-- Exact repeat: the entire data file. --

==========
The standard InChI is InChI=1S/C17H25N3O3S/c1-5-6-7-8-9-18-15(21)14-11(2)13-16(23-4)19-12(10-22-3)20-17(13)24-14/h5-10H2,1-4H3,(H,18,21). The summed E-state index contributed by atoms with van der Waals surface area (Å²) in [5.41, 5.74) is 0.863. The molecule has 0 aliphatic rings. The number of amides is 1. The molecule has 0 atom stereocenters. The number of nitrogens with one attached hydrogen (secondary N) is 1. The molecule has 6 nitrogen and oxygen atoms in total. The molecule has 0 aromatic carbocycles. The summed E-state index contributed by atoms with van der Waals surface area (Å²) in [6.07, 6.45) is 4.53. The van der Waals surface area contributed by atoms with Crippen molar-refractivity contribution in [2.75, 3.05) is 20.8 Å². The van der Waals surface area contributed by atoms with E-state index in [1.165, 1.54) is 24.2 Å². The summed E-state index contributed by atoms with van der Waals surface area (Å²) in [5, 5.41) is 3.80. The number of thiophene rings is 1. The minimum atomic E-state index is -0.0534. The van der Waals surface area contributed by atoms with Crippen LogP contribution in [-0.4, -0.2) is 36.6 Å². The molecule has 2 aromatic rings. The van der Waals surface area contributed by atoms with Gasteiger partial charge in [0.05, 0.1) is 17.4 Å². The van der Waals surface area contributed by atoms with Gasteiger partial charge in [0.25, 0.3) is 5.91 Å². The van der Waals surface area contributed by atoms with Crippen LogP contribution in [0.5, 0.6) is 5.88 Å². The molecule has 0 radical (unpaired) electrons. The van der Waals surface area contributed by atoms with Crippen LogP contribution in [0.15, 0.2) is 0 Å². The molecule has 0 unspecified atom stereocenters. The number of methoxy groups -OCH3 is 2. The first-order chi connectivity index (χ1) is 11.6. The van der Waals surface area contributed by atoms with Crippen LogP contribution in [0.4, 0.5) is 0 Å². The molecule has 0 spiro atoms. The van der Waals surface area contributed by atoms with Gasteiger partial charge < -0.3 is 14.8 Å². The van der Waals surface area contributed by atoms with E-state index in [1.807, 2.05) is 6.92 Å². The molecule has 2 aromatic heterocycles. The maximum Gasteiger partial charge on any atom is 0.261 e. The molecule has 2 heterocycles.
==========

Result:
The standard InChI is InChI=1S/C17H25N3O3S/c1-5-6-7-8-9-18-15(21)14-11(2)13-16(23-4)19-12(10-22-3)20-17(13)24-14/h5-10H2,1-4H3,(H,18,21). The summed E-state index contributed by atoms with van der Waals surface area (Å²) in [5.41, 5.74) is 0.863. The molecule has 0 aliphatic rings. The number of amides is 1. The molecule has 0 atom stereocenters. The number of nitrogens with one attached hydrogen (secondary N) is 1. The molecule has 6 nitrogen and oxygen atoms in total. The molecule has 0 aromatic carbocycles. The summed E-state index contributed by atoms with van der Waals surface area (Å²) in [6.07, 6.45) is 4.53. The van der Waals surface area contributed by atoms with Crippen molar-refractivity contribution in [2.75, 3.05) is 20.8 Å². The van der Waals surface area contributed by atoms with E-state index in [1.165, 1.54) is 24.2 Å². The summed E-state index contributed by atoms with van der Waals surface area (Å²) in [5, 5.41) is 3.80. The number of thiophene rings is 1. The minimum atomic E-state index is -0.0534. The van der Waals surface area contributed by atoms with Crippen LogP contribution in [-0.4, -0.2) is 36.6 Å². The molecule has 2 aromatic rings. The van der Waals surface area contributed by atoms with Gasteiger partial charge in [0.05, 0.1) is 17.4 Å². The van der Waals surface area contributed by atoms with Gasteiger partial charge in [0.25, 0.3) is 5.91 Å². The van der Waals surface area contributed by atoms with Crippen LogP contribution in [0.5, 0.6) is 5.88 Å². The molecule has 0 radical (unpaired) electrons. The van der Waals surface area contributed by atoms with Crippen LogP contribution in [0.15, 0.2) is 0 Å². The molecule has 0 unspecified atom stereocenters. The number of methoxy groups -OCH3 is 2. The first-order chi connectivity index (χ1) is 11.6. The van der Waals surface area contributed by atoms with Crippen LogP contribution in [0.4, 0.5) is 0 Å². The molecule has 0 spiro atoms. The van der Waals surface area contributed by atoms with Gasteiger partial charge < -0.3 is 14.8 Å². The van der Waals surface area contributed by atoms with E-state index in [1.807, 2.05) is 6.92 Å². The molecule has 2 aromatic heterocycles. The maximum Gasteiger partial charge on any atom is 0.261 e. The molecule has 2 heterocycles.